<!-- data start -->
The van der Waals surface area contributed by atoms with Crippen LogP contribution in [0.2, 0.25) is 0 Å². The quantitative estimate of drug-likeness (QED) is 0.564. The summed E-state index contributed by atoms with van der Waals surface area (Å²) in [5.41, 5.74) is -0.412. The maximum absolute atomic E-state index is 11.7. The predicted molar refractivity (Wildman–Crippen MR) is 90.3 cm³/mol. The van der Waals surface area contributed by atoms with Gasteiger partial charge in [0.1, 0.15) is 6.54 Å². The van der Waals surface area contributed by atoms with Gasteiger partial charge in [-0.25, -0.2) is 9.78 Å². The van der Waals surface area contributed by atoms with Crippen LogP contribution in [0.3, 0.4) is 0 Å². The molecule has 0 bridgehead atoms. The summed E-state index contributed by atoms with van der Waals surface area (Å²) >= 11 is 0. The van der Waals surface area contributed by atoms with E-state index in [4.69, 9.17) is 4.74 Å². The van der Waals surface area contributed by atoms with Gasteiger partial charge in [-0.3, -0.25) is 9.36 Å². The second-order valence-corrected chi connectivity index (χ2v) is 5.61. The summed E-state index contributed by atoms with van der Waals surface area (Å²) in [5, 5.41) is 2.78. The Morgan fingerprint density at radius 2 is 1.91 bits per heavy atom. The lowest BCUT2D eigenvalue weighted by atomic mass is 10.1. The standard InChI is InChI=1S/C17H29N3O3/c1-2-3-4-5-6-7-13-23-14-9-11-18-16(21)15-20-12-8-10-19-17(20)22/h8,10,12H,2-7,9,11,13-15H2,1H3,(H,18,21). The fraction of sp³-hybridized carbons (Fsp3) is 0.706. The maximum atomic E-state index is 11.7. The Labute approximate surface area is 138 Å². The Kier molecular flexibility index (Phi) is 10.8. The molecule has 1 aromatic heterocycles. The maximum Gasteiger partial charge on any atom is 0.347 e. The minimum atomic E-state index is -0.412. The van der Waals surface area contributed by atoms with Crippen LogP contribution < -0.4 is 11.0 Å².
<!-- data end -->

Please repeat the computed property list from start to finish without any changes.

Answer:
The van der Waals surface area contributed by atoms with Crippen LogP contribution in [0.2, 0.25) is 0 Å². The quantitative estimate of drug-likeness (QED) is 0.564. The summed E-state index contributed by atoms with van der Waals surface area (Å²) in [5.41, 5.74) is -0.412. The maximum absolute atomic E-state index is 11.7. The predicted molar refractivity (Wildman–Crippen MR) is 90.3 cm³/mol. The van der Waals surface area contributed by atoms with Gasteiger partial charge in [0.1, 0.15) is 6.54 Å². The van der Waals surface area contributed by atoms with Gasteiger partial charge in [-0.25, -0.2) is 9.78 Å². The van der Waals surface area contributed by atoms with Crippen LogP contribution in [0.3, 0.4) is 0 Å². The molecule has 0 bridgehead atoms. The summed E-state index contributed by atoms with van der Waals surface area (Å²) >= 11 is 0. The van der Waals surface area contributed by atoms with E-state index in [4.69, 9.17) is 4.74 Å². The van der Waals surface area contributed by atoms with Gasteiger partial charge in [-0.3, -0.25) is 9.36 Å². The second-order valence-corrected chi connectivity index (χ2v) is 5.61. The summed E-state index contributed by atoms with van der Waals surface area (Å²) in [5, 5.41) is 2.78. The Morgan fingerprint density at radius 2 is 1.91 bits per heavy atom. The lowest BCUT2D eigenvalue weighted by atomic mass is 10.1. The standard InChI is InChI=1S/C17H29N3O3/c1-2-3-4-5-6-7-13-23-14-9-11-18-16(21)15-20-12-8-10-19-17(20)22/h8,10,12H,2-7,9,11,13-15H2,1H3,(H,18,21). The fraction of sp³-hybridized carbons (Fsp3) is 0.706. The maximum atomic E-state index is 11.7. The Labute approximate surface area is 138 Å². The Kier molecular flexibility index (Phi) is 10.8. The molecule has 1 aromatic heterocycles. The maximum Gasteiger partial charge on any atom is 0.347 e. The minimum atomic E-state index is -0.412. The van der Waals surface area contributed by atoms with Crippen LogP contribution < -0.4 is 11.0 Å².